Contemporary confirmation of the importance of sulfide clusters as catalysts is provided by a number of proteins essential to modern anaerobic life forms, such as ferredoxins, hydrogenases, carbon monoxide dehydrogenase (CODH) or acetylcoenzyme A synthetase (ACS), all of which retain cubane (Fe,Ni)S clusters with a greigite-like local structure, either as electron transfer sites or as active sites to metabolise volatiles such as H2, CO and CO2.

In Phase 1 of the project, we have used a comprehensive combination of computational, synthetic and electrochemical expertise to mimic Nature and produce Fe-S and Ni-doped Fe-S nanoparticles to catalyse the conversion of CO2. Careful and sensitive testing of the computationally designed materials, prepared through novel synthesis routes, has shown unequivocably that the nanoparticles have the power to adsorb CO2 and reduce it to formic acid - a useful chemical intermediate. A particularly promising aspect is that the catalytic conversion of CO2 takes place at room pressure and temperature and at the sort of low voltages that could be obtained from solar energy, thus making it a sustainable process.

Following this success, work in progress aims to optimise the catalysts to improve yield and adapt for further product formation e.g. methanol, acetate and, eventually, dimethyl ether (DME) - all proven pre-cursors to fuels and fine chemicals - and to develop materials and processes that are robust enough to perform under 'real' conditions. Work in this area, in collaboration with a number of industrial partners, requires the dove-tailed interplay of experiment and computation to design, synthesise, characterise and catalytically test the potential transition metal-sulfide nano-catalysts, followed by scale-up of the nanoparticle production and evalulation in an industrial environment.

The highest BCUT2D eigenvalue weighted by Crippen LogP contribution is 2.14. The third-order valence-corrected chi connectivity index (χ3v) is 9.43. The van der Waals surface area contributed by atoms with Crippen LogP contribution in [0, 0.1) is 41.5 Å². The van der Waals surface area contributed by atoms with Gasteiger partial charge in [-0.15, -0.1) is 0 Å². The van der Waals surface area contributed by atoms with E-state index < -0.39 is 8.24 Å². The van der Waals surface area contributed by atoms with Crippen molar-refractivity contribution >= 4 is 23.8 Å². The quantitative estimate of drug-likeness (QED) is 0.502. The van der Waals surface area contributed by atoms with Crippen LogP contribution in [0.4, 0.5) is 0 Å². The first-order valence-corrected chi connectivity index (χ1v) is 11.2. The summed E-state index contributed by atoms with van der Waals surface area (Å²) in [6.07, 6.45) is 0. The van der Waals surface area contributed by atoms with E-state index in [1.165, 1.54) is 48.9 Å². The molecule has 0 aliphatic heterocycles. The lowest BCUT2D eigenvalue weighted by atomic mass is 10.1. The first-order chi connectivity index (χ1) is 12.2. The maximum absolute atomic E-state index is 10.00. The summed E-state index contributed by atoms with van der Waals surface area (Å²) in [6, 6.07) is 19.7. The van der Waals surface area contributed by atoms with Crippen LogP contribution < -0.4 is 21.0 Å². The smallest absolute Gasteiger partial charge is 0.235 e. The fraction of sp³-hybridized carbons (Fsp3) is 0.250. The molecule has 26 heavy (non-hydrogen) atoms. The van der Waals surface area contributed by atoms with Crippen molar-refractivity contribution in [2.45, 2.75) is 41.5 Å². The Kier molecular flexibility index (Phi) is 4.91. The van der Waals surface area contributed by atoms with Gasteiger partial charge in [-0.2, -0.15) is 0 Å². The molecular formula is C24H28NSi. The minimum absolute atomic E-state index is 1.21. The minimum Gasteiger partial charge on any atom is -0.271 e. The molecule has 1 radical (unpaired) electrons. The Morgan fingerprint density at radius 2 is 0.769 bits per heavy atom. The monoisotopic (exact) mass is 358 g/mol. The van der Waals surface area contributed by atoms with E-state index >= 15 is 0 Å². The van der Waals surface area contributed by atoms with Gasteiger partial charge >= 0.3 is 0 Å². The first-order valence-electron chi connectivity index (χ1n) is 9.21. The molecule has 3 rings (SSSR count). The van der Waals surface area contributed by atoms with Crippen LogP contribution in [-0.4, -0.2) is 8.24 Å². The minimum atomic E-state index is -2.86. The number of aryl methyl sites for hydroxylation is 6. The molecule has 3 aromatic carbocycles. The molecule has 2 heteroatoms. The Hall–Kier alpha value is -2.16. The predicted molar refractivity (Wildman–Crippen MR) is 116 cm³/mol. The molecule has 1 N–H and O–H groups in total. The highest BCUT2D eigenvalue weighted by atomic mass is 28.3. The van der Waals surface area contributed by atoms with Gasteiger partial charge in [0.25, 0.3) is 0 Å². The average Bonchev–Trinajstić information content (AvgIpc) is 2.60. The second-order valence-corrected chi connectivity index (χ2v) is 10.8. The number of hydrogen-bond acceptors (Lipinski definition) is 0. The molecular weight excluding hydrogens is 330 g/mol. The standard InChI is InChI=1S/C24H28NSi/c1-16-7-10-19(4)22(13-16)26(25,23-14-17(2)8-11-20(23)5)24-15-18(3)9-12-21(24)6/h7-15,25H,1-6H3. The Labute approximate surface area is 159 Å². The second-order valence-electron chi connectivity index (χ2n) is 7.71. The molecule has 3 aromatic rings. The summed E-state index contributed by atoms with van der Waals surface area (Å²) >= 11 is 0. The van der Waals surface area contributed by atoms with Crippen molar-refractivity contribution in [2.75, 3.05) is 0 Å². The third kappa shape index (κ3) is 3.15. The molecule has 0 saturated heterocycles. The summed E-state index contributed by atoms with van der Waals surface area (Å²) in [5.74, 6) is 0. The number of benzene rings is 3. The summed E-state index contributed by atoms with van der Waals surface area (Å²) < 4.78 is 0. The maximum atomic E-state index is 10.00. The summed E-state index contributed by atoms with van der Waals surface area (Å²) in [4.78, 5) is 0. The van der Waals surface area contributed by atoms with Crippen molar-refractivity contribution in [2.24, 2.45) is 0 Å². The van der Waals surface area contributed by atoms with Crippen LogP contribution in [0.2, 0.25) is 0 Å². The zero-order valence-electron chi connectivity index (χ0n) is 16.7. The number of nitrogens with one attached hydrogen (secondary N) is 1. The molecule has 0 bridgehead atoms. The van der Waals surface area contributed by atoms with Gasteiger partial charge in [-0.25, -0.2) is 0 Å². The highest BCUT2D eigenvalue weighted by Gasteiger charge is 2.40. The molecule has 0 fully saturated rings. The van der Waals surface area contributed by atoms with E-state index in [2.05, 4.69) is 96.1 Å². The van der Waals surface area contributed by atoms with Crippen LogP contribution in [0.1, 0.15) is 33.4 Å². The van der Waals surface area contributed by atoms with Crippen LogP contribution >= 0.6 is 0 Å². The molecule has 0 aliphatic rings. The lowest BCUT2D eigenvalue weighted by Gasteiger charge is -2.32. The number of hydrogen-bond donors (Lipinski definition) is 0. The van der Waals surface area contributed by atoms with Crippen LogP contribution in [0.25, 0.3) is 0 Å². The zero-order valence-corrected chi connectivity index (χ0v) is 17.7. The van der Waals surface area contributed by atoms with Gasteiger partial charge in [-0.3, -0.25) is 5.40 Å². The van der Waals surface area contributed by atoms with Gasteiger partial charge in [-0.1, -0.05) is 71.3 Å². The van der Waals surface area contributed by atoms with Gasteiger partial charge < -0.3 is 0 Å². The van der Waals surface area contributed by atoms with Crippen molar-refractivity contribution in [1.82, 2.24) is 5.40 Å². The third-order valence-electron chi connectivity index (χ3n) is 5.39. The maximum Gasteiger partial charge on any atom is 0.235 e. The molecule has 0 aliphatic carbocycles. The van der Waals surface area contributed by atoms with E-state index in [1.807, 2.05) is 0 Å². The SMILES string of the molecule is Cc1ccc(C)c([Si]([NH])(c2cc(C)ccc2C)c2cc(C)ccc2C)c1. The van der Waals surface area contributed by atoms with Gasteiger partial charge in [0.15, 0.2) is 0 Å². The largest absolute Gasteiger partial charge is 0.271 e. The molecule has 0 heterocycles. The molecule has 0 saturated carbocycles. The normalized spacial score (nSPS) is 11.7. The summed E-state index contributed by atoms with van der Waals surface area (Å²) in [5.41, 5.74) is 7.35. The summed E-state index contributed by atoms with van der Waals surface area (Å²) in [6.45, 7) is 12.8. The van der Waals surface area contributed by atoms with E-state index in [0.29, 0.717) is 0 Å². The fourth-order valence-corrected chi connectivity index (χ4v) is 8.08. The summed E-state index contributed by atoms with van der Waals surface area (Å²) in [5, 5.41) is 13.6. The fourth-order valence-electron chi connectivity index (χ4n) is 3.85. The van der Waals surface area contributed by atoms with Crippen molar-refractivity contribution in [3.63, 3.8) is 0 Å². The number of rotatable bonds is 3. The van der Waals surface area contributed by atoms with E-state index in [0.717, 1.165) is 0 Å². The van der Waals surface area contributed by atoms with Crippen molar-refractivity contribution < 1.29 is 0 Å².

Work in progress is four-fold:

1) Computation is rapidly screening potential sulfide structures for reactivity towards reactants and selectivity towards products;
2) High-throughput synthesis methods to mimic hydrothermal vent systems are being developed to provide a scaled-up sustainable production of the nano-catalysts with defined sizes and shapes;
3) A photo-catalytic device, which will integrate the catalysts in an automated conversion process is in the developmental stage and is currently being tested with known copper oxide catalysts.